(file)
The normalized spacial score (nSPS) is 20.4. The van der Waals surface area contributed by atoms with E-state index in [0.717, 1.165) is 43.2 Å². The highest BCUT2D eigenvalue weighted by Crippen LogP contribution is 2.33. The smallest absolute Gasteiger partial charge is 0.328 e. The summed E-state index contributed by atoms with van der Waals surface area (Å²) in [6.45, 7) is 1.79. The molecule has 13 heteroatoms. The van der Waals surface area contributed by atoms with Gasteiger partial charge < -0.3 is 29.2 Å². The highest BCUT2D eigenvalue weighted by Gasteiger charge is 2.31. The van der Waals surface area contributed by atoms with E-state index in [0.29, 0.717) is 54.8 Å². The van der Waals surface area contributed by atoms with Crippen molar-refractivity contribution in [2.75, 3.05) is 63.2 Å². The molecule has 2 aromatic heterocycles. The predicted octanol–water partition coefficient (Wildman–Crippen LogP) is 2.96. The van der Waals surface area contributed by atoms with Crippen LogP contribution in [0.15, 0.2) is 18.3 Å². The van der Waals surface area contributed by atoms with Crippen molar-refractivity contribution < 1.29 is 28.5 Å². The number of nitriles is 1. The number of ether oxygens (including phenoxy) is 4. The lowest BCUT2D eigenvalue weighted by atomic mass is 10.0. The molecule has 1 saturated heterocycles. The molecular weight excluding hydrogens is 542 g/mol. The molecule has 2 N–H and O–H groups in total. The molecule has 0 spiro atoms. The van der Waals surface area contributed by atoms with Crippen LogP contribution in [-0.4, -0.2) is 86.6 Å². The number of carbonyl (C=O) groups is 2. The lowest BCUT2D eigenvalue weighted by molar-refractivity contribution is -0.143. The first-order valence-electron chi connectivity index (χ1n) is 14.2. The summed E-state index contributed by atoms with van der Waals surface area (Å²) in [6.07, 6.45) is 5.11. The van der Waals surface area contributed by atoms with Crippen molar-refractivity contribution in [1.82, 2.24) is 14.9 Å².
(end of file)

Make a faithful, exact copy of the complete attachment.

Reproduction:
The normalized spacial score (nSPS) is 20.4. The van der Waals surface area contributed by atoms with E-state index in [0.717, 1.165) is 43.2 Å². The highest BCUT2D eigenvalue weighted by Crippen LogP contribution is 2.33. The smallest absolute Gasteiger partial charge is 0.328 e. The summed E-state index contributed by atoms with van der Waals surface area (Å²) in [6.45, 7) is 1.79. The molecule has 13 heteroatoms. The van der Waals surface area contributed by atoms with Gasteiger partial charge < -0.3 is 29.2 Å². The highest BCUT2D eigenvalue weighted by Gasteiger charge is 2.31. The van der Waals surface area contributed by atoms with E-state index in [0.29, 0.717) is 54.8 Å². The van der Waals surface area contributed by atoms with Crippen molar-refractivity contribution in [2.75, 3.05) is 63.2 Å². The molecule has 2 aromatic heterocycles. The predicted octanol–water partition coefficient (Wildman–Crippen LogP) is 2.96. The van der Waals surface area contributed by atoms with Crippen LogP contribution in [0.15, 0.2) is 18.3 Å². The van der Waals surface area contributed by atoms with Crippen molar-refractivity contribution < 1.29 is 28.5 Å². The number of nitriles is 1. The number of ether oxygens (including phenoxy) is 4. The lowest BCUT2D eigenvalue weighted by atomic mass is 10.0. The molecule has 1 saturated heterocycles. The molecular weight excluding hydrogens is 542 g/mol. The molecule has 2 N–H and O–H groups in total. The molecule has 0 spiro atoms. The van der Waals surface area contributed by atoms with Crippen LogP contribution in [-0.4, -0.2) is 86.6 Å². The number of carbonyl (C=O) groups is 2. The lowest BCUT2D eigenvalue weighted by molar-refractivity contribution is -0.143. The first-order valence-electron chi connectivity index (χ1n) is 14.2. The summed E-state index contributed by atoms with van der Waals surface area (Å²) in [6.07, 6.45) is 5.11. The van der Waals surface area contributed by atoms with Crippen molar-refractivity contribution in [1.82, 2.24) is 14.9 Å².